“Nineteen eighty-four arrived ten years behind schedule.” With those words, Taxing Choice: The Predatory Politics of Fiscal Discrimination, edited by University of Mississippi economist William F. Shughart II, begins a journey aimed at showing that in tax policy, things, as librettist William S. Gilbert wrote, “are seldom what they seem.” Shughart has marshalled the work of 17 scholars to investigate the economics, history, and politics of selective excise taxes, including those taxes on tobacco, alcohol, gasoline, and guns, which, at least in theory, are supposed to influence consumer choices in order to bring about more rational decision making in the marketplace.

As a work in the tradition of the public choice school, Taxing Choice goes well beneath the surface to show that more is at work than government’s enlightened guidance of consumer activity for the public interest. As in so many other areas, it seems, as Shughart writes, that “pressure-group politics underlies the push for selective taxation.” In other words, a facade of economic theory has been pasted together to rationalize less attractive motives for particular taxes: revenue raising, protection from competition, and nanny-like intrusion into personal lifestyles.

Nanny-State Economics Debunked

The classic economic defense of selective excise taxes is debunked by Shughart in Chapter 1. There he shows the weakness of three commonly made arguments: 1) that excise taxes on tobacco and alcohol raise revenue in ways that minimize social costs; 2) that such taxes are like user fees because they target those who heavily use certain government and private services, such as health care; and 3) that such taxes can compensate for burdens imposed on innocent victims by users of the products taxed. He argues that while those arguments may apply in special cases, they do not constitute a general case for such taxation.

Shughart also shows that excise taxes twice violate the fairness canon of taxation because they hit poorer people harder than richer people (they are regressive) and they hit some products but not others. He points to a tension in excise-tax policy: to the extent it discourages consumption of the taxed product, it is a bad revenue raiser.

Excise Taxes in American History

Chapters Two and Three look at selective excise taxes through American history. Brenda Yelvington of the University of Mississippi shows that while the earliest excise taxes, such as the tax on whiskey, were partly motivated by a desire to tax alleged luxuries, they gained prominence as revenue raisers during America’s wars. Excise taxes also played an important role in Franklin Roosevelt’s New Deal. Such taxes, though they still exist, became less important when the personal income tax was passed in 1913 and became a mass tax during World War II. With the Clinton proposal to use the tobacco tax to discourage smoking and fund health care, the government has come full circle in justifying excise taxes.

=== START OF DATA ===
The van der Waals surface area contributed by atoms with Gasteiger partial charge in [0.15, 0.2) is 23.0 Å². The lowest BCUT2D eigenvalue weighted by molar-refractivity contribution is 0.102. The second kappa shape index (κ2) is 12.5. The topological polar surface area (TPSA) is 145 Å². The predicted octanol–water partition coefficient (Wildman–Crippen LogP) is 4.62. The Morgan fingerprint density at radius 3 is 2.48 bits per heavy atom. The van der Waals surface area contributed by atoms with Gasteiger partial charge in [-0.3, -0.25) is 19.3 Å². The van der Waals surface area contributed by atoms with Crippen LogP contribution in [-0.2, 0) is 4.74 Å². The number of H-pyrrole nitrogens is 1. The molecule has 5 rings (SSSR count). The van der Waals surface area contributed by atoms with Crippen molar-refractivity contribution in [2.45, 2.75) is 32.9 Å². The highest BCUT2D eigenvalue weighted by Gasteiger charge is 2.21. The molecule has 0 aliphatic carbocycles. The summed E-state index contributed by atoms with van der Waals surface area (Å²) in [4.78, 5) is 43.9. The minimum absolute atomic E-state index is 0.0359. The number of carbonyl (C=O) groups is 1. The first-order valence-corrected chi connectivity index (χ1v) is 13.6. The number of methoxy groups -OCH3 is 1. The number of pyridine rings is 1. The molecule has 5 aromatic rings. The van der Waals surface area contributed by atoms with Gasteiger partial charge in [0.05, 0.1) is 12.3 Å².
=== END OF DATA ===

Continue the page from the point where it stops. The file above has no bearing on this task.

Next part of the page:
In the following chapter Adam Gifford, Jr. of California State University, Northridge, looks at three historical examples of the excise tax: the whiskey tax, including the one that excited rebellion in western Pennsylvania in 1791; the oleomargarine tax; and England’s knowledge tax, that is, taxes on newspapers and other means of disseminating knowledge. Gifford’s discussion demonstrates how excise taxes are used for purposes other than raising money. The tax on liquor was in part motivated by the desire to impose temperance. The oleomargarine tax was classic “rent seeking,” in which the dairy interests used the power of the state to burden a competitor. The knowledge tax was a form of rent seeking too; the government sought to benefit itself by “handicapping the competition in the market for political ideas.” Gifford concludes by showing how those taxes influenced the development of the U.S. government.

Predatory Politics

The next several chapters examine the predatory nature of excise taxes. Randall Holcombe of Florida State University looks at specific examples of excise taxation—soft drinks and containers, airline tickets, tobacco—to demonstrate the political costs and welfare losses entailed. Holcombe argues that the overall costs of excise taxes are higher than those from broad-based taxes because the tax often falls on a subgroup of the population. Thus “the majority has an opportunity to get something for nothing” and the subgroup will be willing to spend lots of money to protect itself. The incentive to use selective excises lies in the politicians’ ability to sell a tax to a majority of voters precisely because it will fall on a minority. Holcombe concludes by arguing that the economic justifications for excise taxation ignore political realities, namely that taxes result from a process in which the legislature brokers the demands made by opposing interests.